June 17, 2013
On Father’s Day, my husband Burtle, my friend, and a coworker of mine all went to the Portland Beer and Cheese Fest put on by The Commons and The Cheese Bar. In all fairness, by time my father decided he wanted to go, the tickets were sold out. Buy them early!
The ticket prices went up from when we went last year, from $25 to $32, but this is the second year, so it could have been adjusted for better cost recovery. However, the format was still set up very much the same, where thy give you a kind of passport to get punched as you go from station to station. My co-worker said this is his favorite beer festival of the year. However, this passport actually makes me not think of it as a beer festival. It is definitely one of my favorite festivals of the year, but I don’t think of it as a beer specific festival. It isn’t about showcasing new and creative beers, but the pairings.
As for the cheeses, they varied a little bit, though I found most of them to be kind of middle ground flavors. I mean, some had more bite than others, but none of them were really stinky, robust, sharp, etc. A few times I switched out the cheese from the beer it was assigned and still found it to be just as good.
Again, I didn’t try all the beers, especially as the day wore on, but I did like Solera’s The Fez sour farmnouse blend, which was paired with an okay goat gouda from Central Coat Creamery. I surprised myself by finishing Upright Brewing’s Vienna Lager, which was paired with a cow cheese Mountina from Vintage Cheese Co. I actually ate all of the blue cheese from Rouge, which is very unusual for me.
We got there right as they opened, which is what we normally do. However, because they were not selling tickets at the door, there were a limited number of people, and they all seemed to come at the same time. Granted, it took a solid two hours for us to go through everything, but I think it might be worth it to hold off on going there until 3pm. However, there is something to be said about grabbing a table to set things down on to take notes, and, being a Sunday, having a little more time to sober up that evening. It is, technically, a school night.
June 14, 2013
This year for Dairy Month, I got ahold of the book Cheese & Beer by Janet Fletcher, published in 2013. Really, everything you need to know from this book can be found in the subheading “Making Marriage Work” in the Introduction chapter. While she briefly mentions the traditional cheese and beverage pairing from the same location before refrigeration and some other history, she gets into contrast and complement instead. To that, she begins talking about texture, intensity, acidity, sweetness, bitterness, and aroma in both the beer and cheese. She “distills” everything down into four guidelines, which are not geography dependent as the same region rule:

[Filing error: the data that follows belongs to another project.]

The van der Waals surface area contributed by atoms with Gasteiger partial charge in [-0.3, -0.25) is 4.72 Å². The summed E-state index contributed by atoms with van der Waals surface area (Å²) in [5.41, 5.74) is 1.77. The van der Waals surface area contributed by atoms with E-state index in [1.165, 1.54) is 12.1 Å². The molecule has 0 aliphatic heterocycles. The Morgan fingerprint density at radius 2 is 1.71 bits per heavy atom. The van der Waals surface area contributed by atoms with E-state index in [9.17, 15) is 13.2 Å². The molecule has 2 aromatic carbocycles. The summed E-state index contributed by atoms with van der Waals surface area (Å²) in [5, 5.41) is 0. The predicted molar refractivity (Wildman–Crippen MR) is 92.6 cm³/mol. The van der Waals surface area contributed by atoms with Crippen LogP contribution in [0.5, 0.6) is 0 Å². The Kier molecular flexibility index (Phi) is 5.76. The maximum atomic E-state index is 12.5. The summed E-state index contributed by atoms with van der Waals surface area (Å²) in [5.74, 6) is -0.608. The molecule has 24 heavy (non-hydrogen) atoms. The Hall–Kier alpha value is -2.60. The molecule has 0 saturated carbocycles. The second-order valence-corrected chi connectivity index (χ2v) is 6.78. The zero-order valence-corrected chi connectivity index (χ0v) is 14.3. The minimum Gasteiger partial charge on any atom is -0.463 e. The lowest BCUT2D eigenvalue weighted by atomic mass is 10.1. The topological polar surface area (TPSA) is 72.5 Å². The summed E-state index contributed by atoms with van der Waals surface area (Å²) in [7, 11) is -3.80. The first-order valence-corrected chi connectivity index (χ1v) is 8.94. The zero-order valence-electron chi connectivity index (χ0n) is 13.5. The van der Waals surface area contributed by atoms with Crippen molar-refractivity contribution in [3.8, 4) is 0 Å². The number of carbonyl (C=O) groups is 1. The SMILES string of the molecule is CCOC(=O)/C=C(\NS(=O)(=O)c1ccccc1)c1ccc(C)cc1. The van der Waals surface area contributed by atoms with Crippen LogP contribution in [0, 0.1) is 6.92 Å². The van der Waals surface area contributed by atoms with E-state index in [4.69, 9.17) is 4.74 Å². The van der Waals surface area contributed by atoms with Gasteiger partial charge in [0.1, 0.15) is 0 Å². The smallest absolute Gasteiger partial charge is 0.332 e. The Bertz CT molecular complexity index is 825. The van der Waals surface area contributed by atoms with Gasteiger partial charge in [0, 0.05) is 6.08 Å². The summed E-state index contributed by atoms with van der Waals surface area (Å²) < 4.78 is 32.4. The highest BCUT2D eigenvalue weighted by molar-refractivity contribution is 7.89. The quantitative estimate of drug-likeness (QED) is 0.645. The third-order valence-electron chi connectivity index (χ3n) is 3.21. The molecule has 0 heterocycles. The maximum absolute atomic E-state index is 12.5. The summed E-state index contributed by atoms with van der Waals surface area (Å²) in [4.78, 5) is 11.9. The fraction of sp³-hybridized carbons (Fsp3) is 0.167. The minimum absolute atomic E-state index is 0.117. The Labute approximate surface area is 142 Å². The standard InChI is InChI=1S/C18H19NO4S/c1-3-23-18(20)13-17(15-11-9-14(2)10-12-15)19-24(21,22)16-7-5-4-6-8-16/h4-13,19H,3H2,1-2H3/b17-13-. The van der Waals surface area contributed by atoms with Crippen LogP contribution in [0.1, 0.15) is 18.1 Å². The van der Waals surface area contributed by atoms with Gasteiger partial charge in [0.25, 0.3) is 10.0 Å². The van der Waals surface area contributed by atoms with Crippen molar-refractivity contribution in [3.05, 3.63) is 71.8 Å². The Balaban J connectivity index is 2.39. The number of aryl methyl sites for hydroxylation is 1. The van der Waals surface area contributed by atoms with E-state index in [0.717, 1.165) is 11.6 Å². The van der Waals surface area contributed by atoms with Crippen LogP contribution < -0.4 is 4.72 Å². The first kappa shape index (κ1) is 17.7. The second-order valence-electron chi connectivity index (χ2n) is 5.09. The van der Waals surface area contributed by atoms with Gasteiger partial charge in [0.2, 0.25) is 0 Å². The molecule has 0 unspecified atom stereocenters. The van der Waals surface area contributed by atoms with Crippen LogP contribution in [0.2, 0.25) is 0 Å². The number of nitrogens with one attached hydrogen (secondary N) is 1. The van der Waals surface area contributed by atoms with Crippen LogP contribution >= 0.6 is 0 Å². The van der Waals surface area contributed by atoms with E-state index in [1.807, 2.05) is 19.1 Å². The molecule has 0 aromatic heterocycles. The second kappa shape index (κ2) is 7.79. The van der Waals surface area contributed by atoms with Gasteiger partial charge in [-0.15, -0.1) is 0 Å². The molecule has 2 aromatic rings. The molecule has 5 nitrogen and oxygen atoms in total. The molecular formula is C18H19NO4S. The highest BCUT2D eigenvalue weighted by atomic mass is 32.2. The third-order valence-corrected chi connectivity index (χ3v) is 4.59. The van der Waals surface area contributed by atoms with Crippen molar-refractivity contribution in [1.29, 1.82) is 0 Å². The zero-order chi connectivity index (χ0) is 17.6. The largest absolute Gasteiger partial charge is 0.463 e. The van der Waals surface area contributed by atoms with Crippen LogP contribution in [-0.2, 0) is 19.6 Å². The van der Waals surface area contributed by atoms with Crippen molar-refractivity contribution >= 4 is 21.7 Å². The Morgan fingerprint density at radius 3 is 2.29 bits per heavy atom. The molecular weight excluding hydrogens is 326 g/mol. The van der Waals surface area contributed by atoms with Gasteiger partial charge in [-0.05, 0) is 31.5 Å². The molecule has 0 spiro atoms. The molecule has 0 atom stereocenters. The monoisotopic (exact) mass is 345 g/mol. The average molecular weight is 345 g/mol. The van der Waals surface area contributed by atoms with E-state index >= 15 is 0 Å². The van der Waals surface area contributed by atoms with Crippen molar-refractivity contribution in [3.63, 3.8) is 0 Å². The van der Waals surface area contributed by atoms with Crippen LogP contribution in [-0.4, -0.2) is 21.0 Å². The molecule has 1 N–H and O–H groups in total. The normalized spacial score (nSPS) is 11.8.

- Pair delicate beers with young, fresh, cheeses
- Pair malty beers with nutty or “sweet” cheeses
- Pair hoppy beers with tangy cheeses
- Pair strong beers with blue cheeses and hard aged cheeses.
The following chapters are then based on a style of beer. It goes through and describes the style and what to expect, and then a suggested specific beer to try. It then talks about the kind of cheese needed to balance that beer, and suggests the cheese. My husband Burtle flipped though it and didn’t like it being so beer centric. He knows beer and feels he doesn’t know cheese, so he would rather start with a cheese and try to figure out what kind of beer to pair it with. Thing is, when I flip though cheese making books, it never seems like people can get a good grasp on cheese styles with all the rind/no rind, firm/soft, aged/fresh, etc options out there. This book kind of ignores all that by starting with the beer first and then moving to the cheese. In fact, I actually finally got a good handle on the flavor profiles of beer, which I had never really thought of before. It covers Amber and Red Ales, American Pale Ales, Bareley Wine, Belgian-Style Pale Ale, Belgian-Style Strong Golden Ale, Biere de Champagne, Bitter and Extra Special Bitter (ESB), Brown Ale, Double, Holiday Ale, IPA, Kolsch and Blonde Ale, Quad, Sison and Biere de Garde, Sours, Stouts, Porters, and Imperial Stouts, Triples, and Wheat Beers for the Ales. For the Lagers, she covers Amber and the California Common, Bock and Doppelbock, Maibock, Marzen and the Pilsner.
Of course, my interest was piqued in the Beligum Pale Ale chapter when she said they are like ciders, and then says she would pair cider with complementing cheeses “such as aged British farmhouse cheeses like Cheddar, Cheshire, and Caerphilly; or with Camembert, a cheese made in cider country.”
The book does have some tables, like what cheese goes with what beer and vice versa. It also has a Glossary and a Beer and Cheese Index.
I was viewing this book digitally and in color, but I found it to be a very interesting book. Burtle and I were discussing buying it as a digital copy. We are too afraid that if we bought the physical book, we would never read it, but if, say, we had access to it on a smart phone while we are out and about, it would be very useful. Granted, you kind of loose out on the charts a little, and the “flippablity” of just browsing the book is gone. Still, I think we will get this book.
Further Readings: Other books by Janet Fletcher
June 10, 2013
This last Saturday, I went to the Portland Fruit Beer Festival for the thrid year in a row. We got there at about 11am, and because of the Rose Festival Grand Floral Parade, parking was horrible as always. I think this festival is also growing, as it was starting to get pretty packed when we left at 1:30.